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Microsoft drives flexible net programming

Australia’s IT industry is being held back because of the cost of broadband cable and lack of wireless services, according to Microsoft Australia spokesman Philip Meyer.

He says “WAP is crap” and the Internet is the future, although not the current HTML/Java-based system but a new much more flexible programmable XML-supported industry standard defined by the World Wide Web Consort-ium.

Microsoft says its Net will drive the next generation Internet.

In the next three years, Microsoft plans to pour $2 billion on industry partners, independent developers and corporate IT developers to build a Microsoft.NET service.

He said that Microsoft had already signed with 11 ASP (Application Service Provider) companies in Australia including Foxgold in Western Australia.

This new NET platform will revolutionise computing and communications in the first decade of the 21st century by being the first platform that takes full advantage of both.

Microsoft promises it will spawn a new generation of Internet services, and enable tens of thousands of software developers to create revolutionary new kinds of online services and businesses.

Microsoft.NET will provide a range of complementary services to serve customers in ways that today’s dot.coms can only “dream of”.

It will make information available any time, any place and on any device.

Mr Meyer says the future of the Net and industry lies in the marriage of corporate computing with mobile phone and pocket PC technologies.

But Australia is trailing the USA and Asia simply because the lack of availability of affordable broadband and wireless connection, he told Western Australian IT industry representatives last week.

“It is just too expensive,” he said. “Business is being asked to pay too much for it.”

When broadband data connections are affordable and wireless services more plentiful, Microsoft promises a new generation of software that melds computing and com-munications in a revolutionary new way.

Meanwhile he urged attendees at the Citrix seminar launch of the new MetaFrame XP for Windows last week that all businesses should be working towards making their companies accessible on the Internet – even the current, less-than-satisfactory version.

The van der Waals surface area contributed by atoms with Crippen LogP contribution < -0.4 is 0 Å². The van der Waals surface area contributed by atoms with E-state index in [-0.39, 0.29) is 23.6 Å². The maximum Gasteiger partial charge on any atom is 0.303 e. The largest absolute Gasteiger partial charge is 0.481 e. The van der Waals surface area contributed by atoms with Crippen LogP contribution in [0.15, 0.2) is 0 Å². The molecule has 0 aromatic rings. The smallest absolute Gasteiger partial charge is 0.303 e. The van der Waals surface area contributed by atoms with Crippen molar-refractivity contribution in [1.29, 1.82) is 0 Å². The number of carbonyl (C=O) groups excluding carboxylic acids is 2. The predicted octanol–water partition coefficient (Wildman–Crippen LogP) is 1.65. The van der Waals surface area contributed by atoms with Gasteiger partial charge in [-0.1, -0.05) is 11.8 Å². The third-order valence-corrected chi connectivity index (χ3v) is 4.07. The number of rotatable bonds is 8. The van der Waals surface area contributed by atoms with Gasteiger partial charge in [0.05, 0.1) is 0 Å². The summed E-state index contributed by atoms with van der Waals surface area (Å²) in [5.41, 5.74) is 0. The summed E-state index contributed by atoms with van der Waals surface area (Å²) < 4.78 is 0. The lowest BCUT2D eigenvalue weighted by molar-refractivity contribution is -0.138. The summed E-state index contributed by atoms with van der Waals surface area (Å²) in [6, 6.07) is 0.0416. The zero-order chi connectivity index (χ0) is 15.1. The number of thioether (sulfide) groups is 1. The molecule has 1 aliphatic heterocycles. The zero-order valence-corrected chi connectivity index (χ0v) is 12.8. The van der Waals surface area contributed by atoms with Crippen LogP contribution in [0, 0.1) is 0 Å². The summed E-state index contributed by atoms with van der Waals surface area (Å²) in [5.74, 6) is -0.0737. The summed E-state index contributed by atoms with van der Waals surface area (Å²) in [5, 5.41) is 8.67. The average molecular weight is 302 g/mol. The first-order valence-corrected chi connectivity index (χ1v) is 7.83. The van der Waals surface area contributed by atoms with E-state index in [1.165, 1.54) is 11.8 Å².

“When you plan your company network don’t think in terms of tens or even hundreds of users. You should think in hundreds of thousands,” he said.

“1.7 million people in Australia now have access to the Web. They are all potential customers. In the 1980s Microsoft had a mission statement that said ‘a computer on every desk’.

“In Australia 70 per cent of all desks now have a computer and 56 per cent of all homes have at least one computer.

“We at Microsoft see ourselves now on the third generation of industry development.

“We have embraced the net.

“Microsoft now has a new mission statement ‘access anywhere, anytime, on any device’.

“Whether it is via a TV set, PDA, or mobile telephone, people need easy fast access to their work via the Net.”

But, he said, this couldn’t happen without affordable broadband and extensive wireless connections and currently in Australia broadband cable was too expensive and data wireless services too restricted.

“The fundamental idea behind Microsoft.NET is that the focus is shifting from individual web sites or devices connected to the Internet, to constellations of computers, devices and services that work together to deliver ‘broader and richer solutions’,” he said.

“Essential to this new vision is the mobile telephone and pocket computer.”

Mr Meyer dismissed WAP as “crap” technology because it isn’t Internet-based.

“Who really cares about looking up horoscopes and share prices?” he asked. “WAP is crap.”

“What people want is business applications and access to the Internet on the move.

“They want to run their business on their pocket computer from anywhere and everywhere, they want access to email and the Internet.

“For that we need broadband and wireless and it has to be affordable and widely available.

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